Achim Schlüter is Professor of Social Systems and Ecological Economics at Jacobs University and Head of the Institutional and Behavioural Economics Group at the Centre for Tropical Marine Research. He is mainly interested in institutions in the sense of rules that make it possible to manage the coast and the sea in an economically, socially and ecologically sustainable way. To this end, it is central to understand the behaviour of people within these institutions. These aspects are considered in the working group in various areas, such as aquaculture, marine pollution, sea level rise, tourism or fisheries. Methodologically, essentially qualitative or experimental research approaches are pursued.

Fanny Barz

Thünen Institute of Baltic Sea Fisheries | Future Structures of Coastal Fisheries

Research interests: 

  • Fishers´ and fishing behaviour
  • Biographical research
  • Structural change in fisheries
  • Fisheries Discourses
  • Stakeholder engagement

Anna Lena Bercht

Christian-Albrechts-Universität zu Kiel | Institute of Geography

Research interests:

  • Psychological barriers to climate change adaptation
  • Environmental and climate justice
  • Climate communication
  • Coastal fisheries
  • Arctic, Northern Germany
Anna Lena Bercht is a human geographer with a background in psychology. She works in the Department of Geography at CAU Kiel and is an associate member of the Disaster Research Unit at the Freie University of Berlin. From 2015 to 2018, Anna Lena was a visiting researcher at the Stockholm Resilience Centre (SRC) at Stockholm University. Anna Lena’s research lies at the interface of geography and psychology with a focus on human-environment relationships, climate justice and psychological barriers to behaviour change. Employing qualitative research methods, she has engaged in fieldwork in China, Norway and Germany. Her most recent funded research projects examine barriers to climate adaptation and address climate communication.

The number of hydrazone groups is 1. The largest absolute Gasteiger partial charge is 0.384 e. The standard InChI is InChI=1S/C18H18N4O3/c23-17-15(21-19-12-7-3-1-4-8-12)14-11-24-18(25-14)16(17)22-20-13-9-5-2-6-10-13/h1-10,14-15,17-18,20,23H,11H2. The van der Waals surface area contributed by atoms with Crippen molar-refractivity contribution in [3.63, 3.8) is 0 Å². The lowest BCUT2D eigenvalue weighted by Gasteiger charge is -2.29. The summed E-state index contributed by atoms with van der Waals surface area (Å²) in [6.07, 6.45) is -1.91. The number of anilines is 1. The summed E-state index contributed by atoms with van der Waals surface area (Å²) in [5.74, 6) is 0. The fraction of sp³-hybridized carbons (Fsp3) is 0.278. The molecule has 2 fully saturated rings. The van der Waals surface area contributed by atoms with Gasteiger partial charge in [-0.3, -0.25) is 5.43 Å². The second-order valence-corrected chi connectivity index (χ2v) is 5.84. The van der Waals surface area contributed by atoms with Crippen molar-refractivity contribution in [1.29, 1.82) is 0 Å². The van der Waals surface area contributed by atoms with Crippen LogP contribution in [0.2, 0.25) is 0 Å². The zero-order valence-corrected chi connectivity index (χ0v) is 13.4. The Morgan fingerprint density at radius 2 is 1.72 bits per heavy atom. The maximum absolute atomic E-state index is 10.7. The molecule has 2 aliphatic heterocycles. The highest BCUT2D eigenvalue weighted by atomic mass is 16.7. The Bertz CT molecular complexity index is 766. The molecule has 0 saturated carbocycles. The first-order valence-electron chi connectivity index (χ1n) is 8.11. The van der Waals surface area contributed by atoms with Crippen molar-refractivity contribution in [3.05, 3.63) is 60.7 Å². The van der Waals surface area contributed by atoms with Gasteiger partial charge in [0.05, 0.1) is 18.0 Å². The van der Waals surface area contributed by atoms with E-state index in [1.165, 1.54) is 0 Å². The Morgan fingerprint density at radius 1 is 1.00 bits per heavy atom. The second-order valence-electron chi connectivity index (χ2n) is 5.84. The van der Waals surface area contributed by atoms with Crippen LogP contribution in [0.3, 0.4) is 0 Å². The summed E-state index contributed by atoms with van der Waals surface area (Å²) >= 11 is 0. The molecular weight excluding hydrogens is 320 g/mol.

Sven Bergmann

German Maritime Museum

Research interests:

  • Marine and Environmental Anthropology
  • Science and technology research
  • Political economies and ecologies of waste, pollution and toxicity
  • Infrastructures, urban and regional change
  • Kinship, Reproduction and the Body
Sven Bergmann is a cultural anthropologist and research assistant at the German Maritime Museum in Bremen. His post-doctoral project focuses on the problematisation of plastic in the sea and its entanglements with emerging cultures of nature such as the plastisphere. The research explores how microplastics have been raised as a scientific and social problem. The research is a contribution to an anthropology of the speculative and of uncertain futures, temporalities and ecologies. In it, plastic is conceived as an ongoing experiment with an as yet unknown afterlife.

Annette Breckwoldt

Leibniz Centre for Tropical Marine Research | Department of Social Sciences

Research interests:

  • Science-Stakeholder Interactions
  • Integrated coastal management
  • Small-scale fisheries systems
  • Local realities in the use and management of marine resources
  • Environmental and development aspects of island states
  • Environmental perceptions
  • Inter- and transdisciplinarity: interfaces ecology / social sciences / human geography / environmental psychology
Annette Breckwoldt is an interdisciplinary marine scientist and project leader of the German side of the bi-national French-German (ANR/DFG) research project SOCPacific ('A Sea of Connections: contextualising fisheries in the South Pacific region', with anthropologist Dr Elodie Fache on the French side). She is also a visiting scientist for 'science-stakeholder interaction processes' at the Alfred Wegener Institute Helmholtz Centre for Polar and Marine Research (AWI) in Bremerhaven. Annette's PhD (2007) focused on interdisciplinary aspects of community-based fisheries management in traditional Fijian fishing grounds. Annette is a member of the Steering Committee of the IGU 'Commission on Islands', Co-Chair of the Human Dimension Working Group of IMBeR (Integrated Marine Biosphere Research; imber.info), and Associate Editor for the journal Frontiers in Marine Science (section 'Marine Conservation and Sustainability').